All the gauzy talk of judicial filibusters, "nuclear options," and the like is about to take on flesh and dwell among us. This is due to the U.S. Supreme Court's reminder last week of how deeply it matters who sits on the federal bench, interpreting our laws.
When five unelected justices, citing sociology and international opinion, overturn (Roper v. Simmons) the laws of 20 states regarding capital punishment for juveniles, well, my friends, that's nuclear. The faster we scurry from our bomb shelters and launch a second strike, the brighter prospects for sanity grow.
A little lubricant here, for rusted memories.
The "nuclear option" is political shorthand for a parliamentary maneuver meant to prevent Democrats from continuing to filibuster the Bush administration's judicial choices. The politicians call it nuclear because once it's put in play, Capitol Hill warfare will escalate fiercely. But war is going on right now. Surely we see that?
Among the blue-state intelligentsia last week there was high-fiving over the court's narrow vote to disallow the execution of a fine upstanding Missouri youth who, at 17, had -- maybe just a tad impetuously -- broken into a woman's house, kidnapped her, then thrown her off a bridge, expecting her to drown. She failed to disappoint him.
The five justices who voted to prolong this worthy youth's existence -- Anthony Kennedy, David Souter, John Paul Stevens, Stephen Breyer, and Ruth Bader Ginsberg -- cited not just "evolving standards of decency," as interpreted by the five themselves, but also the United States' seeming moral isolation in the world on account of letting states execute 17-year-old offenders.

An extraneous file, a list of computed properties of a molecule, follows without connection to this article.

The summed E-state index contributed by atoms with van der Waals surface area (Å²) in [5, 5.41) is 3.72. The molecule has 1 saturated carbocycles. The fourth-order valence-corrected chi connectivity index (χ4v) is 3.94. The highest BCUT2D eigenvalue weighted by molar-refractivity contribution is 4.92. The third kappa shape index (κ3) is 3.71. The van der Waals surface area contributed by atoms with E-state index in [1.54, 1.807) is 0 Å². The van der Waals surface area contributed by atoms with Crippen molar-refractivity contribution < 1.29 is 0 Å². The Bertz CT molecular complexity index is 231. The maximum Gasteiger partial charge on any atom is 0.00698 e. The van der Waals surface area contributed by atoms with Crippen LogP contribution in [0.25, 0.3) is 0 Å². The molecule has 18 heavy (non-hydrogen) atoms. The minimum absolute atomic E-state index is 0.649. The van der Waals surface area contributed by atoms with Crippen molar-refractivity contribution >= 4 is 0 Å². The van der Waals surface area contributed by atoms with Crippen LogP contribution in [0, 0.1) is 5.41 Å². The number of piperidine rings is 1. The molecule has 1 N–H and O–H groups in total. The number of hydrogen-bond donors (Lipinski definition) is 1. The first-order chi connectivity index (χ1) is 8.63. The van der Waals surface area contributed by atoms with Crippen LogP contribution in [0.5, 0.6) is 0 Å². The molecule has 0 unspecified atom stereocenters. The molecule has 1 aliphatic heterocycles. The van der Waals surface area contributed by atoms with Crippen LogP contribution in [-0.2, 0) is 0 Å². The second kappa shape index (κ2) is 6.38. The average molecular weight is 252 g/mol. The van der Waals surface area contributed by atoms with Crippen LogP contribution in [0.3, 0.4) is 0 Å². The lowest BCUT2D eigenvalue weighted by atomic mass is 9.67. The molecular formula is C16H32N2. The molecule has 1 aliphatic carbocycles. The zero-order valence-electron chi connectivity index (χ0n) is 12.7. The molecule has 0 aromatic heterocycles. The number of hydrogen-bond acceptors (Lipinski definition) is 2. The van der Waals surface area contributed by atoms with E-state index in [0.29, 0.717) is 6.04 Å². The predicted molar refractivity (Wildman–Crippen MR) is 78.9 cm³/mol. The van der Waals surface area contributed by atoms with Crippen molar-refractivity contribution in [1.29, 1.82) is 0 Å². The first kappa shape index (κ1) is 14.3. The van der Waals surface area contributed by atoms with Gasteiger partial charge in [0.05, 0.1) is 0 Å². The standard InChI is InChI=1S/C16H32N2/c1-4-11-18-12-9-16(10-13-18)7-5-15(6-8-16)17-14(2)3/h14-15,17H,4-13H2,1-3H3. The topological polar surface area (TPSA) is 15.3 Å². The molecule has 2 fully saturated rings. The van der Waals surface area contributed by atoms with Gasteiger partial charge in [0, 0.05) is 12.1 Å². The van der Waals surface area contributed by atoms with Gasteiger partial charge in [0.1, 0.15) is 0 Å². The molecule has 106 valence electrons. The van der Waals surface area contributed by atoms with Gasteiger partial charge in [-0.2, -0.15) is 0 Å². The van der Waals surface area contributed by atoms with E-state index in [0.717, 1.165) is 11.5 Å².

Now, if the question of a higher age floor -- 18 years, say -- for capital punishment prospects were to be argued in any ordinary forum, we could expect to hear respectable arguments on both sides. A slim majority of the Supreme Court, as increasingly is the case (see the 2003 decision eradicating Texas' sodomy law), saw no reason the nation should debate what was clear in the justices' own minds, namely, the need for a major social change -- one the outside world could applaud.
Here is where we circle back to the matter of coming Senate battles over confirming jurists the Bush White House believes less inclined to dictatorship than, say, the five members of the Roper v. Simmons majority.
Maybe the Bush nominees would pan out, maybe they wouldn't. Justice Kennedy, a Ronald Reagan appointee and friend, was the author of, and deciding vote for, this judicial atrocity. (Gosh -- as they exclaim in Washington, regarding reformed conservatives -- "How he's grown.") Bush 41 put on the court David Souter, who rarely, if ever, sides with the court's three main opponents of judicial megalomania -- Chief Justice William Rehnquist and Justices Antonin Scalia and Clarence Thomas.
Up to now, the fracas has concerned Democratic unwillingness to allow a number of Bush 43's conservative judicial choices so much as an up or down vote. Imagine in what mood a Rehnquist resignation, when it comes -- and it could be any time, given the chief's throat cancer -- will find the Senate Democrats.
The chief justiceship is the brass ring on the merry-go-round. If Bush nominates anyone remotely like Scalia or Thomas for this hugely important job, we're right back to the trashing of Robert Bork and what Thomas denounced as his enemies' venture in "high-tech lynching."
Sigh. It shouldn't be that way. But it is, given the imperial power modern justices have assumed over our affairs. We can have all the Roper v. Simmons decisions we like -- the world invited by our high court to sit in judgment on America. Or the White House, and the Senate's sometimes wimpy GOP leaders, can make known that the confirmation of non-imperial judges is a non-negotiable matter, starting now. Want war? Just try stalling a qualified judicial nominee.
That's what the Bushies not only can but should say -- loudly, insistently.